Giro d’Italia, looking great at 103

Published on Tuesday, 29 October 2019

Many familiar elements have been confirmed, there are some surprises, and an overall certainty: the Giro d’Italia will be an exciting way of showcasing the wonders of our country, not only to Italians, but to the rest of the world.

The 103rd edition of La Corsa Rosa (“the Pink Race”) was presented in Milan on 24 October. It will start on 9 May 2020 in Budapest, with the first three stages in Hungary. The finish is set for 31 May in Milan with a time trial which could decide the final outcome of the competition, as it did in 2017.

The backdrop for the 21 days of the Giro will be provided by many of the UNESCO World Heritage Sites that are so abundant in Italy, from the Duomo of Monreale to the Prosecco Hills, the Dolomites to Leonardo da Vinci’s Last Supper. And, for the first time in the Giro’s history, a stage will start inside an airbase: Rivolto in Friuli Venezia Giulia, headquarters of another great example of Italian excellence, the Air Force’s Frecce Tricolori (“Tricolour Arrows”) aerobatic display team.

“The course will be challenging but balanced, with three time trials and seven uphill finishes. The last week in the Dolomites and the Alps will be decisive, while the return of the finale to Milan will keep the race open until the last day,” explained Mauro Vegni, the Giro d’Italia’s Director, during the presentation. There are three individual time trials, six flat stages suitable for sprinters, seven of medium difficulty and five high difficulty mountain stages. After Hungary, the race will travel to Italy, specifically Sicily, where it will climb Mount Etna before crossing to the mainland, first Calabria and then Basilicata, prior to reaching the stunning terrace of Vieste in Apulia. The race will then head up the Adriatic coastline to Emilia Romagna in an homage to the late Marco Pantani, with a start and finish in Cesenatico. It will then proceed to the Veneto region where a time trial will celebrate the Prosecco Hills of Conegliano and Valdobbiadene, which was recently named a UNESCO World Heritage Site. The last week will take place in the Friuli Venezia Giulia and Trentino-Alto Adige regions with the Cima Coppi (the highest point of the race) on the 2,758 m of the Passo dello Stelvio, followed by Piedmont, and Lombardy, where an individual time trial stage will take the riders from Cernusco sul Naviglio to Piazza Duomo in Milan. Here the winner will be crowned.

presentazione Giro d'Italia 103 - Enel.it

The Giro d’Italia has been uniting Italy for over 100 years and “goes beyond the sporting event” as it broadcasts live to 198 countries worldwide “images of the wonderful places that we encounter along the route,” said Paolo Bellino, Director General and CEO of RCS Sport. The Pink Race is an event that targets an increasingly international audience: the opening stage in Hungary will be the 14th time the Giro has started abroad, and the first time in an Eastern European country. “The Giro belongs to everyone and we’re proud of the fact that so many countries want to host the start,” explained Urbano Cairo, the RCS MediaGroup’s President and CEO.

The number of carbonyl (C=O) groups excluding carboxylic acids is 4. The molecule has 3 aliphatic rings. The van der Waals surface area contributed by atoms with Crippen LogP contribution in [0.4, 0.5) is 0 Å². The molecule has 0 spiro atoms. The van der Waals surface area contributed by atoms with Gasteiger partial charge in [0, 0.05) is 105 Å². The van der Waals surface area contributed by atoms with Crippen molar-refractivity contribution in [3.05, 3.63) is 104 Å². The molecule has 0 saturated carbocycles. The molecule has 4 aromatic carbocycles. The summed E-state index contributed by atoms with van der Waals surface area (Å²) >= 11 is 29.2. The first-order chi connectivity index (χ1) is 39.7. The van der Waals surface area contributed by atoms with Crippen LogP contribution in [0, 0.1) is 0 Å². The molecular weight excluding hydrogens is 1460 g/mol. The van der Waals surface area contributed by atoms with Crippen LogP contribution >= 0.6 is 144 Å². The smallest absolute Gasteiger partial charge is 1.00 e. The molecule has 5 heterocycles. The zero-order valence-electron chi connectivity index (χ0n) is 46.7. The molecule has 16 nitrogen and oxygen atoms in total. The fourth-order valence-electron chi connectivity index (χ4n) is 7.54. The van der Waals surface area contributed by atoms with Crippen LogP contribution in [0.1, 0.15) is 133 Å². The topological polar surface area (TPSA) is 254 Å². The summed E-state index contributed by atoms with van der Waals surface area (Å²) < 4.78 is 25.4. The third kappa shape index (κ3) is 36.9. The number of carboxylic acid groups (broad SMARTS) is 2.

“We are sure – Bellino continued – that, thanks to the support of all our partners – institutions, sponsors and the media – the next Giro d’Italia will be an unmissable event.” And for the fourth year running, we will be alongside the Maglia Rosa (the Pink Jersey), symbol of the Giro and the values we have always shared with the race: the link with local communities, respect for the environment, sustainability, the energy of the riders and their ability to work as a team.

“The Giro d’Italia is part of Italy’s history and culture. It is an endless source of memories, stories and a passion that has divided the country into factions of supporters in a healthy and fun way. At the same time it has unified our country, thanks to great champions and the nation’s love of cycling.” This was the definition provided by Italy’s Sports Minister Vincenzo Spadafora, who attended the presentation where significant technological innovations were also announced, as were the collateral events that enrich the race: Biciscuola, the educational project involving 50,000 primary school children; Ride Green, the waste differentiation project that aims to recycle 92% of the refuse produced, and Giro E, the first race in stages for pedal assist bicycles in the world, sponsored by Enel X.

Community, sustainability, innovation. The Giro d’Italia: looking great at 103.

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